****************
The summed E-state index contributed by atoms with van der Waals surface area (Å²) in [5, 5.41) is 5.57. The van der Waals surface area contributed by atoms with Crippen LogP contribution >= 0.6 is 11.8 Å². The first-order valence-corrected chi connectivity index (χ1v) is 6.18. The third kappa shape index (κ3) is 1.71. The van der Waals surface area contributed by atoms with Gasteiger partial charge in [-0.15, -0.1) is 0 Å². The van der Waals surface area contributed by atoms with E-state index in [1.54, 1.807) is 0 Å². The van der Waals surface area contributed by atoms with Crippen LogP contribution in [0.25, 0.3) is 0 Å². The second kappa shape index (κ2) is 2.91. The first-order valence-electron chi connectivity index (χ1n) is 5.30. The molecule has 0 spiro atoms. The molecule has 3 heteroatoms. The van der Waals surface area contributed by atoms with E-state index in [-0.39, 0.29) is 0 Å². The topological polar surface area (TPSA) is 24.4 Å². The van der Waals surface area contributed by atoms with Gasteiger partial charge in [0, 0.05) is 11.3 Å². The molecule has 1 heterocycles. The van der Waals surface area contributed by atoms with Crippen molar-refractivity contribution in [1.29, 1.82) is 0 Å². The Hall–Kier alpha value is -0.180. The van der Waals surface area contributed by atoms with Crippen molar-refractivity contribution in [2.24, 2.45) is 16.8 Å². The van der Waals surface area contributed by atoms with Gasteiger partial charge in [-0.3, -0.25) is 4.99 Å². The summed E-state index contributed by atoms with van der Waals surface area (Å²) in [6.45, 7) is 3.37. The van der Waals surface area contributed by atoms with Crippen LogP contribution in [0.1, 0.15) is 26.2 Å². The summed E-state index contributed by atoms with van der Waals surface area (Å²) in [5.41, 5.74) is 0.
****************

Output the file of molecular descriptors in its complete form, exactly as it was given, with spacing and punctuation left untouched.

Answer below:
The summed E-state index contributed by atoms with van der Waals surface area (Å²) in [5, 5.41) is 5.57. The van der Waals surface area contributed by atoms with Crippen LogP contribution >= 0.6 is 11.8 Å². The first-order valence-corrected chi connectivity index (χ1v) is 6.18. The third kappa shape index (κ3) is 1.71. The van der Waals surface area contributed by atoms with Gasteiger partial charge in [-0.15, -0.1) is 0 Å². The van der Waals surface area contributed by atoms with E-state index in [1.54, 1.807) is 0 Å². The van der Waals surface area contributed by atoms with Crippen LogP contribution in [0.25, 0.3) is 0 Å². The second kappa shape index (κ2) is 2.91. The first-order valence-electron chi connectivity index (χ1n) is 5.30. The molecule has 0 spiro atoms. The molecule has 3 heteroatoms. The van der Waals surface area contributed by atoms with E-state index in [-0.39, 0.29) is 0 Å². The topological polar surface area (TPSA) is 24.4 Å². The van der Waals surface area contributed by atoms with Gasteiger partial charge in [0, 0.05) is 11.3 Å². The molecule has 1 heterocycles. The van der Waals surface area contributed by atoms with Crippen molar-refractivity contribution in [1.29, 1.82) is 0 Å². The Hall–Kier alpha value is -0.180. The van der Waals surface area contributed by atoms with Crippen molar-refractivity contribution in [2.24, 2.45) is 16.8 Å². The van der Waals surface area contributed by atoms with Gasteiger partial charge in [-0.3, -0.25) is 4.99 Å². The summed E-state index contributed by atoms with van der Waals surface area (Å²) in [6.45, 7) is 3.37. The van der Waals surface area contributed by atoms with Crippen LogP contribution in [0.1, 0.15) is 26.2 Å². The summed E-state index contributed by atoms with van der Waals surface area (Å²) in [5.41, 5.74) is 0.